Archives For GRE Strategies

Indemnity is “protection or security against damage or loss.” According to the Wikipedia entry for the 1944 film Double Indemnity:

double indemnityThe story was based on a 1927 crime perpetrated by a married Queens woman and her lover. Ruth Snyder persuaded her boyfriend, Judd Gray, to kill her husband Albert after having her spouse take out a big insurance policy”with a double-indemnity clause. The murderers were quickly identified and arrested.

The term double indemnity refers to a clause in certain life insurance policies where the insuring company agrees to pay twice the standard amount in cases of accidental death.

Some other GRE words related to money include:

Let’s try some example sentences:

Benicio’s recent securities acquisition more than doubled his portfolio; his boss liked to say that, while his portfolio accrued value, Benicio himself was also accruing acclaim.

According to the IRS, “a taxpayer may elect to amortize start-up expenditures (as defined in section 195(c)(1)). A taxpayer who elects to amortize start-up expenditures must, at the time of the election, select an amortization period of not less than 60 months.”

If the bank has a lien against your house, your mortgage agreement may require you to indemnify the property against damage.

While virtually all accounting is now done on computers, accountants can still go to jail for falsifying ledgers, especially to cover up their own or executives’ sybaritic lifestyles, as funded by stockholders: no one adds your company’s stock to his portfolio in order to pay for your massage-and-bourbon habit.

ingenuous ≠ ingenious

The GRE loves to use words that people tend to mistake for other words. Ingenuous means candid, open, unrestrained, naive. A good synonym is artless (another confusing word — artless means lacking artifice, not lacking works of art).

Ingenious, of course, means characterized by cleverness or ingenuity. A person is a genius; his or her work is ingenious.

The quack made a career out of bilking vulnerable seniors by setting up tables at the mall and performing fake medical tests, thus convincing people to pay for his “cures.” You could say he was ingeniously disingenuous.

Arrid is a deodorant. Nexxus is a line of hair-care products. What they have in common is that each of them has added an extra letter to a GRE vocabulary word, probably to make the name easier to legally protect.

Arid means dry, barren, sterile. Arrid will make your armpits arid.

A nexus is a core, center, or means of connection.
Nexxus will make your hair pretty.

Next time I start a product line, I’m going to call it Granddddiloquent.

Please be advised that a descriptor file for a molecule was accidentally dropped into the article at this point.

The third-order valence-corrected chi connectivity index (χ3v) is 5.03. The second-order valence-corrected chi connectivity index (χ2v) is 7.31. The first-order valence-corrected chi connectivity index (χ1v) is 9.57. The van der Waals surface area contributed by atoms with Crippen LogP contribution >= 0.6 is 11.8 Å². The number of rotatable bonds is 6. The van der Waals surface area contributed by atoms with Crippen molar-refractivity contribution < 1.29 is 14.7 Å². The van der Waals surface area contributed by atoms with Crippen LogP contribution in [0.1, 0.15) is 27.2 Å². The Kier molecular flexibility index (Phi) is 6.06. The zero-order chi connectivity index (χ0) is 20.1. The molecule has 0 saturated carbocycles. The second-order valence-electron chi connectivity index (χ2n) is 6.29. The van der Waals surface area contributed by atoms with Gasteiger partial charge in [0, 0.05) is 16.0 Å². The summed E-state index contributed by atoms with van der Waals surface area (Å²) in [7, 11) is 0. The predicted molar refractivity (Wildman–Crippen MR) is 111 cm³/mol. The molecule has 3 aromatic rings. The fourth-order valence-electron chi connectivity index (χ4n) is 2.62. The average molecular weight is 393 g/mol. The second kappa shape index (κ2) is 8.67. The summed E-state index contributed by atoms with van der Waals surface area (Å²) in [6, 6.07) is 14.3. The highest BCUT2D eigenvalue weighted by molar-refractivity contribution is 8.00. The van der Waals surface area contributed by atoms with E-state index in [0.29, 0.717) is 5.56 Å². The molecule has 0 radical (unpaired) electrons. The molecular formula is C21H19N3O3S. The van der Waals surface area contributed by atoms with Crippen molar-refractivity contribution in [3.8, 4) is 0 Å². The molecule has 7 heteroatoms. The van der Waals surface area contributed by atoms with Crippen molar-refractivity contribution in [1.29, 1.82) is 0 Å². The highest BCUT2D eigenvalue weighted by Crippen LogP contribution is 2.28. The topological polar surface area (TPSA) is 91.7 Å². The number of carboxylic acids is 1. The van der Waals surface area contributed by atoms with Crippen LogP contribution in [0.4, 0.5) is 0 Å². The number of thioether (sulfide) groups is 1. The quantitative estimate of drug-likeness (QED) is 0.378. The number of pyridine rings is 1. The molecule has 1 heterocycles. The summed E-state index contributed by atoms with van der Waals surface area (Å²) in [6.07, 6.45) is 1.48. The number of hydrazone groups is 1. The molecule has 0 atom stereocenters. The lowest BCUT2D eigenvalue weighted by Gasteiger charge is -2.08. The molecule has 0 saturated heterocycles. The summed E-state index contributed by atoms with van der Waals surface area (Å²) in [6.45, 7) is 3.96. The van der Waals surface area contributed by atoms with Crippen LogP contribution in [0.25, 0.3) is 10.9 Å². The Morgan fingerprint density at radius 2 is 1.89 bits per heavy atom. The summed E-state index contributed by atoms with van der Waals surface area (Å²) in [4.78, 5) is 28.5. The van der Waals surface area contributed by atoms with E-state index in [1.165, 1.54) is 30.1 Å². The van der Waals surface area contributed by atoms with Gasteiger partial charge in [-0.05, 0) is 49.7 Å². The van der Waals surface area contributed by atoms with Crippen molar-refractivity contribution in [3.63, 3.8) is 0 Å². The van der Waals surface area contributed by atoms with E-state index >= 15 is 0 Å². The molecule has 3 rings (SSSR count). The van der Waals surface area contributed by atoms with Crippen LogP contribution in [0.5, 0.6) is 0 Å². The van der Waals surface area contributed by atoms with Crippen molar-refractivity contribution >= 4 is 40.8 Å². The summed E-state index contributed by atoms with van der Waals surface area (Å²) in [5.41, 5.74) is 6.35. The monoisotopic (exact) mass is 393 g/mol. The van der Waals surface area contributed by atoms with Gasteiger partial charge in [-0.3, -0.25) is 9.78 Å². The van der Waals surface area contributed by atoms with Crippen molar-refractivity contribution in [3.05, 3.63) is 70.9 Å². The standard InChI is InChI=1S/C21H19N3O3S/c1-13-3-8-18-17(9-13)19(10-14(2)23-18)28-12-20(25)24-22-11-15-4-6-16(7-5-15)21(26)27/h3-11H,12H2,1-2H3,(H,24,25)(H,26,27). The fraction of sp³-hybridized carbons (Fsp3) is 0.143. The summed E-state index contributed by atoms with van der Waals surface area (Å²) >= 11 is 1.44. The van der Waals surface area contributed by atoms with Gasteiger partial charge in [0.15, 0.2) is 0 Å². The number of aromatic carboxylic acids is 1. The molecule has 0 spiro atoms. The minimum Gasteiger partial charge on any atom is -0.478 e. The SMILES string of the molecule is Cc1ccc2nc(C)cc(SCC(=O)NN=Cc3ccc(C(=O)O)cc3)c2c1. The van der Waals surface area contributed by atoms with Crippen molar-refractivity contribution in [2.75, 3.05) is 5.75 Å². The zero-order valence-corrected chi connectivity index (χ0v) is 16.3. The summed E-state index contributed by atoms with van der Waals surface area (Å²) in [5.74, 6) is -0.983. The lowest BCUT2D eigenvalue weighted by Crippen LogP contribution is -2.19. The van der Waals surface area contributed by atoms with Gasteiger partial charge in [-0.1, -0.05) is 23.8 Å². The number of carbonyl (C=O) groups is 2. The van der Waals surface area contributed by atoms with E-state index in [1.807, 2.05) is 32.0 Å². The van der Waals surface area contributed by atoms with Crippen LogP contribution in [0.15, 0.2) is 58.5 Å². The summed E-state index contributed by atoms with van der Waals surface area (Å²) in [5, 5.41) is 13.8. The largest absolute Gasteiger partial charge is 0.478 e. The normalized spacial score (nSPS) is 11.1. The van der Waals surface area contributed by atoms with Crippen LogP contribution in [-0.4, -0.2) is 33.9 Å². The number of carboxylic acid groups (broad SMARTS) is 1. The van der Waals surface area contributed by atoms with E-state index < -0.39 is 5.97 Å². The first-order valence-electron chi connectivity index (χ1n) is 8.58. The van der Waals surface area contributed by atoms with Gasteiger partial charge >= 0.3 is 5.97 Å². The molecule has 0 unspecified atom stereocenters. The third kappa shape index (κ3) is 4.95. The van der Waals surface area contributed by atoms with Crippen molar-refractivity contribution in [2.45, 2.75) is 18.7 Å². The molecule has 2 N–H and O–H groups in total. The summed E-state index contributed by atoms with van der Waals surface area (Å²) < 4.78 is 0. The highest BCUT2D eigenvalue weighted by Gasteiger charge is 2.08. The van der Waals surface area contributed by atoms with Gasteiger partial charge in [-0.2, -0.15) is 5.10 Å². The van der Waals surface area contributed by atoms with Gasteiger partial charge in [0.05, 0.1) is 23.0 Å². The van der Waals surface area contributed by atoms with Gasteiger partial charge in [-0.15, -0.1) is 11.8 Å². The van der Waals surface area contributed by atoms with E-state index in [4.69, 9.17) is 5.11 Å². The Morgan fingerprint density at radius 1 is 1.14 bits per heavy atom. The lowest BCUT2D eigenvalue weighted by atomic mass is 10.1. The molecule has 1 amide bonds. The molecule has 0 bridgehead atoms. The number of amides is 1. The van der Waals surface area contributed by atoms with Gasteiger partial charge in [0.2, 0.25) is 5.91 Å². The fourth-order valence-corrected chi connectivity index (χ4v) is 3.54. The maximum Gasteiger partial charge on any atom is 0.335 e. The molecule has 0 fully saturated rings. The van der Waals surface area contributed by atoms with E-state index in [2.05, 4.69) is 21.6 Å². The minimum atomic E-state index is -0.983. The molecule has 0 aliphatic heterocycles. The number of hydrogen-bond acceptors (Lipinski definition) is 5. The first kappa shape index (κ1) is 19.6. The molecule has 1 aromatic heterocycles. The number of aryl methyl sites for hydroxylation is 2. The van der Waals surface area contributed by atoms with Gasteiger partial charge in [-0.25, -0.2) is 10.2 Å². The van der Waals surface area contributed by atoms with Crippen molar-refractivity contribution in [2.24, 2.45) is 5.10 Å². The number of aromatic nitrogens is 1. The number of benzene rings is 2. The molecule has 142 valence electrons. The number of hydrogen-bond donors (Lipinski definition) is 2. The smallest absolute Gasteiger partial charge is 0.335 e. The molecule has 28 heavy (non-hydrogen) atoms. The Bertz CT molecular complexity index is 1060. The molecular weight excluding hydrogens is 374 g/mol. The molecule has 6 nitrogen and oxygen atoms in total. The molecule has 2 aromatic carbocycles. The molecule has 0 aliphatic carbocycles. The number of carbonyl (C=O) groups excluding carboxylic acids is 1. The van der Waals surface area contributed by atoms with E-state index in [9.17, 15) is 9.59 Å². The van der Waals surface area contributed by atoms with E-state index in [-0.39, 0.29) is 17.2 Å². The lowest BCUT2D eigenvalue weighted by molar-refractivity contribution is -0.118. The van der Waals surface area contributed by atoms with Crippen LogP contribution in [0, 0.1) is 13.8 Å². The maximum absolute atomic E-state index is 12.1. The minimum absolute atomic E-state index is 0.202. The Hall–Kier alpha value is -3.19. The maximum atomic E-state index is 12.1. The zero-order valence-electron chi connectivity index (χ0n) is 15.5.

Spells in Harry Potter

Jen Dziura —  August 10, 2010 — 6 Comments

The Harry Potter series mentions sundry magic spells to perform such multifarious tasks as disarming one’s opponent, enlarging teeth, splitting seams, and turning small objects into birds. These spells also contain Latin roots that are reminiscent of myriad GRE vocabulary words!

Duro makes an object hard. You probably already know durable, but how about obdurate and duress?

Evanesco is a vanishing spell. Something that is evanescent doesn’t last long.

Expecto patronum creates a “patronus,” or protector. This comes from the Latin word for father, which gives us patriotic, as well as patronize, patronage, and patrician.

Fidelius is a secret-keeping spell, related to fidelity and infidel.

Wingardium leviosa is related to levitate and leaven, but also levity, a more metaphorical sense of lightness.

Incendio produces fire. Incendiary can be a noun (something that causes fire, such as a stick of dynamite or the person using it) or an adjective, and as an adjective it can mean either literally causing fire or metaphorically heating things up, as in, “Thomas Paine’s pamphlet Common Sense was viewed as incendiary by British Loyalists.”

Torrid means burningly, scorchingly hot, like the Sahara, or like a summer trip to Israel that your parents send you on as a teenager. The word also means ardent or passionate.

Torrid is a line of young, hip clothing for plus-size women.

The company’s name means “really hot.” Makes sense!

The word “torrid” is often used in expressions such as “a torrid romance” or “a torrid affair.”

A quick Google search brought up several companies that also use the word “torrid” in their names: Torrid Marine (“the most trusted name in marine water heaters”),
Torrid Oven (yep, they sell ovens, all right), and Torrid Romance, where, by sending in “nearly thirty personalized details,” you can obtain a personalized romance novel “that features you and your lover as the hero and heroine.”

Torrid indeed!